Build Relationships to Sell

Remember your purpose. When you approach targets, your primary purpose is to make contacts that can bloom into strong relationships, not to sell your product or service.

Networking and relationship building, like most good things, doesn’t happen instantly, it takes time. It must be developed in stages, nurtured, step-by-step, with patience, care and persistence. Relationship building starts the moment you see a target, even before you say a word or stick out your hand and say hello.

Never underestimate the impact of a first impression and how long it lasts. People long remember initial contacts and those impressions affect the manner in which they deal with you. So make a strong initial impression. Stand tall, smile, look directly at your target and offer your hand. Don’t try to bowl him/her over, just try to connect.

Don’t sell, build. Approach targets with the intention of getting to know them, building friendships and solid relationships. When you meet and get to know people, think what you can do for them and with whom you can match them. Can you give them leads or connect them with someone in your network?

Be selective in choosing your targets because you only have limited time and resources. Develop your instincts to hone in on targets with the best potential and avoid those who only want to take from you. These people have few good contacts and want entrée to your network partners.

Business expert Mitch Axelrod has developed a system that he calls “Rejection-Proof Networking.” The core of his system, which Mitch has refined over a 20-year period, is explained below.

NETWORKING NUGGET
In 1982, when Mitch was a financial planner, he wanted million dollar clients. So he developed a 5-step approach that he called “Take a Millionaire to Lunch.” Using this approach, he increased his income 600% in two years – from $16,000 in 1982 to $100,000 in 1984. From 1990 to 1995, he used his method again in a different business and increased his fees by 1000%. Mitch’s approach is:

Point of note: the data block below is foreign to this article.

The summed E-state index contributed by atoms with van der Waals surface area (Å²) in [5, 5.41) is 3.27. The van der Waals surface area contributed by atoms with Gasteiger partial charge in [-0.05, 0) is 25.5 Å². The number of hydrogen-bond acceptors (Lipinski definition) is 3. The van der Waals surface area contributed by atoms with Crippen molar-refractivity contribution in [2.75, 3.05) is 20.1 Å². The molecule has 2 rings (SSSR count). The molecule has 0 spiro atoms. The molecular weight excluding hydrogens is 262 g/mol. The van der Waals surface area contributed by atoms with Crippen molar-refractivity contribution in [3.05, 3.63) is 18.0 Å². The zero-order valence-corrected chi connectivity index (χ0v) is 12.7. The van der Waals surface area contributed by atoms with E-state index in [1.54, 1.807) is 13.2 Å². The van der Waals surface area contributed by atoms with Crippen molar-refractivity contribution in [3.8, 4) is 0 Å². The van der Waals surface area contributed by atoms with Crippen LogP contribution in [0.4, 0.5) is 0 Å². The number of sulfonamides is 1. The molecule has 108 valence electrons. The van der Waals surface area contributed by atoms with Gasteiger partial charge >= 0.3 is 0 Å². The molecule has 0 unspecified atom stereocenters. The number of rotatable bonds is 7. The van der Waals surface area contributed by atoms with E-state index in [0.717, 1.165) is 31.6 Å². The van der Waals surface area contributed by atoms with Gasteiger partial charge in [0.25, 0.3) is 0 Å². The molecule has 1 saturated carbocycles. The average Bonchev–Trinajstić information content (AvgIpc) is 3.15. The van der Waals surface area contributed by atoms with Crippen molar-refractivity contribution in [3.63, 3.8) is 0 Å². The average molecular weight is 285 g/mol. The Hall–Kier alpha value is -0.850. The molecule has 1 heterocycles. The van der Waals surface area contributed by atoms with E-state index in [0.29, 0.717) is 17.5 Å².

1. List your 20 best centers of influence!
List the names of the 20 people you know who could help you most. Don’t pre-judge, pre-qualify or pre-determine if they will help you. Aim high! You can also make a second list of the wealthiest people you know.

2. Categorize each person as an A, B, or C resource.
A= Absolutely can help
B= Better than 50/50 chance
C= Can; maybe, but maybe not!

3. Send a letter to or call your A List. Ask them to meet you in person for 15 minutes.
Tell them, “I value your opinion. I trust you to tell me the truth. I’d like your advice, counsel and help.” Be genuine, sincere and really mean it! Don’t even think about trying to sell them anything. You want their advice and help. Period! Their help will be worth a small fortune to you.

4. When you meet them, explain What – Why – Who – How – Where.
What – you are doing and what your goals are. Be clear about what you want and where you want to go.
Why – you decided to do what you’re doing. Demonstrate your passion and commitment.
Who – you are looking to reach. Make a list of the type of people who would be in the best position to further your quest and give you access to their resources and relationships.
How – you want help. Describe the resources, relationships and results you are looking for. Be as detailed as you can.
Where – should I go next? Where can you send me to get what I’m looking for?

5. Now, ask one or all of these BIG questions:
“What would you do if you were me?”
“What advice would you give your best friend?”
“How would you handle this situation?”
“Who can I talk to – where should I go from here?”

Keep in mind that most people want to help. If you’re courageous and determined enough to ask, you will find the help you need. When people are approached to sign up for, or buy into something, they often get defensive and put up their guard. If they don’t buy the product or service, they may find it awkward to recommend it or the person who offered it. Their sales resistance will make it harder for them to be a networking resource for you.
When making a request of a contact, be direct and specific. State what you need clearly and descriptively. Be honest and up front about what you want and don’t be greedy. Be grateful for every effort made in your behalf.

Reprinted from “Rick Frishman’s Sunday Tips”
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